ROCKVILLE—The Montgomery County Council heard the semi-annual report on the status of the county’s Planning Board.
The Planning Board, led by Chair Casey Anderson, focused their report on the status of the parks department and updates to the General Plan which has revitalization efforts outlined for different areas in Montgomery County.
A significant aspect of upkeep for the Planning Board and the Parks Department is the maintenance of the trail systems in the area.
Montgomery County is crisscrossed with trails for the public to walk, jog or bike along. In total the county has about 245 miles of trail, much of which is unpaved or natural ground, according to the report.
“Trail usage data and surveys continue to tell us that our trails are among our most highly utilized and desired facilities,” said Michael Riley, who serves as Montgomery County Parks Director. “They serve so many different purposes from community building to physical fitness.”
Riley reported that a major project currently in the works is the Upper Paint Branch Trail plan which will create a sustainable multi-use trail network in an area that has fewer trails available.
“There was a low level of service in East County,” Riley said. “The trail will provide links to parks community destinations and a larger countywide trail network.”
It will also provide access to natural areas for people to enjoy. The project is in the implementation phase, Riley said.
Safety on the trails that cross areas of roadway shared with cars is also a significant concern.
“We’ve identified 121 locations where park trails cross roads. We’re able with our current funding to improve about ten intersections per year,” Riley said.
According to Riley, the trails have their own Vision Zero project that aims to eliminate deaths and injuries that are preventable by the design and laws of the roadway. Often that means redesigning streets so that pedestrians are more visible or lowering the speed limit for cars.
“I still meet regularly with state highway (officials), DOT and county police about the Henson crossing at a very small road where unfortunately we had experienced fatalities,” Riley said. “It is much improved but there is still more to be done, and I’m not going to quit on that until I believe that we’ve done absolutely everything we can do to make that intersection as safe as possible.”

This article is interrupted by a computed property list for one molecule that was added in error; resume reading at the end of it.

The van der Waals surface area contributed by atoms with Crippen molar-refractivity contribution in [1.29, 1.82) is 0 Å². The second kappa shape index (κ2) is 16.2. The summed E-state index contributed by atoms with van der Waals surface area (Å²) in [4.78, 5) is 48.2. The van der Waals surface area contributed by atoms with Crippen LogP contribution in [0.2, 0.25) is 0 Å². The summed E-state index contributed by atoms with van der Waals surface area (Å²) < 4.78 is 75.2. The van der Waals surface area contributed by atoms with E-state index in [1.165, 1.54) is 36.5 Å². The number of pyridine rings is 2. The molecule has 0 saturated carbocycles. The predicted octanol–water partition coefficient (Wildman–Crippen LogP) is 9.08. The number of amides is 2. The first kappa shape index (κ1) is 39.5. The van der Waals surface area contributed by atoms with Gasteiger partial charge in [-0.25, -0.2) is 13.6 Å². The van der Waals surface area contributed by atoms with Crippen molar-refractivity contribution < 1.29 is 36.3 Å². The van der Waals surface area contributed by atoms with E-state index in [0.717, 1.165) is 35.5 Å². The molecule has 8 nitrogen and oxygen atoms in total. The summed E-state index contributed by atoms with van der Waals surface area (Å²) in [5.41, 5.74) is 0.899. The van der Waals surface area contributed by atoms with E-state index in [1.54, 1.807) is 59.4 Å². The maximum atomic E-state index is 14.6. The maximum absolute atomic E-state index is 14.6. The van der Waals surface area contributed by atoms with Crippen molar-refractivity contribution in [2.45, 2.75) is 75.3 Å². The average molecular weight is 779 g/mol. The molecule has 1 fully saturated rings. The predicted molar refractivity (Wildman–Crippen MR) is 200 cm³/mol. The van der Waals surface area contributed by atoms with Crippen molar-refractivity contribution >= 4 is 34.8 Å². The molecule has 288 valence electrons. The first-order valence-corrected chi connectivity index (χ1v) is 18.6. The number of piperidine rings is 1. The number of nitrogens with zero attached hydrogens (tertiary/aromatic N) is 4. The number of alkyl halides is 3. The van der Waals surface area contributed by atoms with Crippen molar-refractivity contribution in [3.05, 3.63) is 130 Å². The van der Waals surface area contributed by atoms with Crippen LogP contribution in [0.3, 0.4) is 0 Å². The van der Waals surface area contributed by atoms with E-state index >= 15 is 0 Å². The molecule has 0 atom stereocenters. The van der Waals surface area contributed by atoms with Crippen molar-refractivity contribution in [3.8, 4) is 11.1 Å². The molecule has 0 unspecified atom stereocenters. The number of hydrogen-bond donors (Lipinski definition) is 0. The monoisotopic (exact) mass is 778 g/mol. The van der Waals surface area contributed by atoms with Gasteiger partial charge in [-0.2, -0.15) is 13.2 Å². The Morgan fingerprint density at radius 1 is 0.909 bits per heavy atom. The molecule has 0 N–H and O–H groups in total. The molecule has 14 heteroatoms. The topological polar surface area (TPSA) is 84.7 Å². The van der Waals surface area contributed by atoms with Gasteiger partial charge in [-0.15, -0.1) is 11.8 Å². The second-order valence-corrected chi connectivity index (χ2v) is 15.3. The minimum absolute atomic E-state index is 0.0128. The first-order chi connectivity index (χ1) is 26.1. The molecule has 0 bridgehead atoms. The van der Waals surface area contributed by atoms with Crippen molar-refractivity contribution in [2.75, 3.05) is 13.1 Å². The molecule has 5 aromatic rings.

There was also another fatality on the Little Falls Parkway where the Capital Crescent Trail crosses a major roadway.
A success in recent years for the Planning Board was the installation of the John and Joan O’Rourke Greenhouse at the Brookside Gardens, according to Riley.
“Greenhouses aren’t really sexy, but this is a really integral part of the infrastructure. It’s going to enable us to grow a diverse array of more than 20,000 plants each year, and it includes 10,000 square feet of indoor growing area with four separate climate zones,” Riley said. “It also has a heart system to harvest rainwater from the roof to water plants, and it’s all very high tech.”
The greenhouse was completed in fall of 2018 and was funded with a donation from Joan O’Rourke who has been a longtime volunteer in the garden.
Councilmember Gabe Albornoz highlighted other areas for possible improvement in the parks. He suggested things like making parks more attractive to millennials by partnering with breweries and the Montgomery County Department of Liquor Control to enhance the night economy in the county.
“We can look at activating our parks in a little more intentional way,” he said. “Howard County has a very successful wine in the parks event, so I think there are opportunities there for us to enhance our parks and night economy too.”
Another opportunity suggested by Albornoz that could improve the parks is making changes to the existing tennis courts. A project like this would require some construction.
“We have a number of tennis facilities that are no longer accessed as much as they used to be, and we’ve got people playing football and soccer on these tennis courts,” he said.
Albornoz suggested changing these courts into futsal or basketball courts.
“I think we can be more intentional moving forward about conversations of amenities like that to acknowledge the shifting and changing use of our community,” Albornoz said.
This idea was supported by Councilmember Hans Riemer who felt that small soccer courts that would replace tennis courts in urban areas would bring more accessibility to children looking for a place to play.
“I think there is a real need to create opportunities for kids to practice their skills,” he said. “This is a type of infrastructure or facility, I think that can help kids continue to have the opportunity to practice and develop their skill even in a city setting.”
Riley closed the Planning Board’s report by noting the funding levels allocated for Parks and Planning in the County Executive’s proposed budget for 2020. There is a 0.8 percent increase for the coming fiscal year earmarked for the departments.
“On the surface, it doesn’t sound that bad, but that is not even adequate to cover what we expect we’ll be required to compensate our employees,” Riley said.
In the coming weeks Riley said, the Planning Board will be talking with the council to find assistance before the council takes its final actions on the budget before June 1.